Scientists Discover Fast-Growing Galaxies From Early Universe
A team of astronomers discovered a new kind of (old) galaxy. Formed less than a billion years after the Big Bang, the galaxy creates stars a hundred times faster than the Milky Way.
The discovery, which was published in the journal Nature, could help solve a puzzle scientists have been mulling over for generations: Why a mysterious population of massive galaxies appeared at a time when the universe was only 10 percent of its current age. A few years ago, astronomers propsed that these mysterious galaxies were created from hyper-productive precursor galaxies. It was the only way to explain how massive numbers of stars managed to form quickly. However, the team led by Max Planck Institute of Astronomy's Roberto Decarli discovered the increasing star population by accident while they were investigating quasars.
Quasars, as explained by Phys.org, are supermassive black holes that are sitting at the center of enormous galaxies. They are thought to form in regions where large-scale density of matter is higher than average. This is not the case for the team's study, though.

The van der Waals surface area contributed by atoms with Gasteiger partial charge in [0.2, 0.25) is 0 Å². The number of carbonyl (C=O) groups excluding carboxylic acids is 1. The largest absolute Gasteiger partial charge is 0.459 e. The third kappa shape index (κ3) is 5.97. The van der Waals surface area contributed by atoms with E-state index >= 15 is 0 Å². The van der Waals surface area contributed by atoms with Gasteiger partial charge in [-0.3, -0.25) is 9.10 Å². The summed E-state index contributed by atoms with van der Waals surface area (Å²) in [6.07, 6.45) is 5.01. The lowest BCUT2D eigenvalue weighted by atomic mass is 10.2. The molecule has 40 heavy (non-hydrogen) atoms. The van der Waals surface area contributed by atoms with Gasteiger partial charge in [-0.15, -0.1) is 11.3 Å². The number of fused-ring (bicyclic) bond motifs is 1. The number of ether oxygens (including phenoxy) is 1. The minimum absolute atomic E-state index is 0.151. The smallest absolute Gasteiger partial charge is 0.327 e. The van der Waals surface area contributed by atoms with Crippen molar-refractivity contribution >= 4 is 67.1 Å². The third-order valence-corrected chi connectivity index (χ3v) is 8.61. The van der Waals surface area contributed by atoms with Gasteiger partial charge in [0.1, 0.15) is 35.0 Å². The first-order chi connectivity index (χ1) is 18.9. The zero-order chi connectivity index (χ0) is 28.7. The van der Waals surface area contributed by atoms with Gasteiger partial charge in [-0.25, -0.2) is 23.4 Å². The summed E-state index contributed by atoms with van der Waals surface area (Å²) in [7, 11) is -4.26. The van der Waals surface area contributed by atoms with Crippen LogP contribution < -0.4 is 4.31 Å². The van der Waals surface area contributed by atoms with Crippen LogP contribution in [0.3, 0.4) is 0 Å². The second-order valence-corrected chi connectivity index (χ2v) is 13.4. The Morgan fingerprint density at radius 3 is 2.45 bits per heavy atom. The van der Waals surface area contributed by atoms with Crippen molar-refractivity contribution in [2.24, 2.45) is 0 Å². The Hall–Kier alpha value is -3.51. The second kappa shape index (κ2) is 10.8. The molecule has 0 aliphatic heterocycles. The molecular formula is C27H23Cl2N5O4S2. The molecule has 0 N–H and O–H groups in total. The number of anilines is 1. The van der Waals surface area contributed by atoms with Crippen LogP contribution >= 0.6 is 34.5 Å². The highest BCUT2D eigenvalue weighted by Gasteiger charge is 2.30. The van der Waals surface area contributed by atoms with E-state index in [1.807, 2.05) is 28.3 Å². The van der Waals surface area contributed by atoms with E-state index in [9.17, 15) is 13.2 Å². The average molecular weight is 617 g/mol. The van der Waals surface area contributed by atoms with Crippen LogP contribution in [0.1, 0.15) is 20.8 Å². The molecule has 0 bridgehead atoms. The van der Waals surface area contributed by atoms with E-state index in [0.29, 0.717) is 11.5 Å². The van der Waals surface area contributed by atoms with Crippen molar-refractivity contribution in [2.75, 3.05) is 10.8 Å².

"But what we found, in four separate cases, were neighboring galaxies that were forming stars at a furious pace, producing a hundred solar masses' worth of new stars per year," Decarli explained.
However, whether or not these fast-growing galaxies are indeed precursors to more massive galaxies seen from a few years back could require more research, Eduardo Bañados, co-author of the study from the Carnegie Institute for Science, explained.
Follow-up investigations are already planned to explore the source of such galaxies, led by Decarli's team. Among the things found by the researchers included what appears to be the earliest known example of galaxies undergoing a merger -- another indication for galaxy growth. These observations provided direct evidence that mergers have and can take place even at the early stages of galaxy evolution.